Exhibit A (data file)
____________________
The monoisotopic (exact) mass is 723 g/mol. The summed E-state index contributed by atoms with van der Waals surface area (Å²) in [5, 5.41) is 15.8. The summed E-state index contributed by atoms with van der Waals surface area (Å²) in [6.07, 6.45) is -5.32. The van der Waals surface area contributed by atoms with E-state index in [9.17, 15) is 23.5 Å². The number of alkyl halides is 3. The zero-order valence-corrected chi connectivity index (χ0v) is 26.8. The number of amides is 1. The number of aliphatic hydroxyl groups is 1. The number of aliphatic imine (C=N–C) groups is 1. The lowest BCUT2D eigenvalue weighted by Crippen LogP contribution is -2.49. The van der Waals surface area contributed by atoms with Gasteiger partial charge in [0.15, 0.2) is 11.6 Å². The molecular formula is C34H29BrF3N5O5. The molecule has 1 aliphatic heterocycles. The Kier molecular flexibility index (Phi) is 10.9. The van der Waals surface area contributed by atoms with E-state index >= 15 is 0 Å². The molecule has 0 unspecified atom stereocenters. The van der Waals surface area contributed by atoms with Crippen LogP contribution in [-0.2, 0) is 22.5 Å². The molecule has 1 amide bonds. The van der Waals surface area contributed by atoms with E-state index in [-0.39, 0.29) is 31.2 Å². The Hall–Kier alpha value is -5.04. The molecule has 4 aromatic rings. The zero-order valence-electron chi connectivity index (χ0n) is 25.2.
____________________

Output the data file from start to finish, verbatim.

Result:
The monoisotopic (exact) mass is 723 g/mol. The summed E-state index contributed by atoms with van der Waals surface area (Å²) in [5, 5.41) is 15.8. The summed E-state index contributed by atoms with van der Waals surface area (Å²) in [6.07, 6.45) is -5.32. The van der Waals surface area contributed by atoms with E-state index in [9.17, 15) is 23.5 Å². The number of alkyl halides is 3. The zero-order valence-corrected chi connectivity index (χ0v) is 26.8. The number of amides is 1. The number of aliphatic hydroxyl groups is 1. The number of aliphatic imine (C=N–C) groups is 1. The lowest BCUT2D eigenvalue weighted by Crippen LogP contribution is -2.49. The van der Waals surface area contributed by atoms with Gasteiger partial charge in [0.15, 0.2) is 11.6 Å². The molecular formula is C34H29BrF3N5O5. The molecule has 1 aliphatic heterocycles. The Kier molecular flexibility index (Phi) is 10.9. The van der Waals surface area contributed by atoms with E-state index >= 15 is 0 Å². The molecule has 0 unspecified atom stereocenters. The van der Waals surface area contributed by atoms with Crippen LogP contribution in [-0.2, 0) is 22.5 Å². The molecule has 1 amide bonds. The van der Waals surface area contributed by atoms with E-state index in [-0.39, 0.29) is 31.2 Å². The Hall–Kier alpha value is -5.04. The molecule has 4 aromatic rings. The zero-order valence-electron chi connectivity index (χ0n) is 25.2.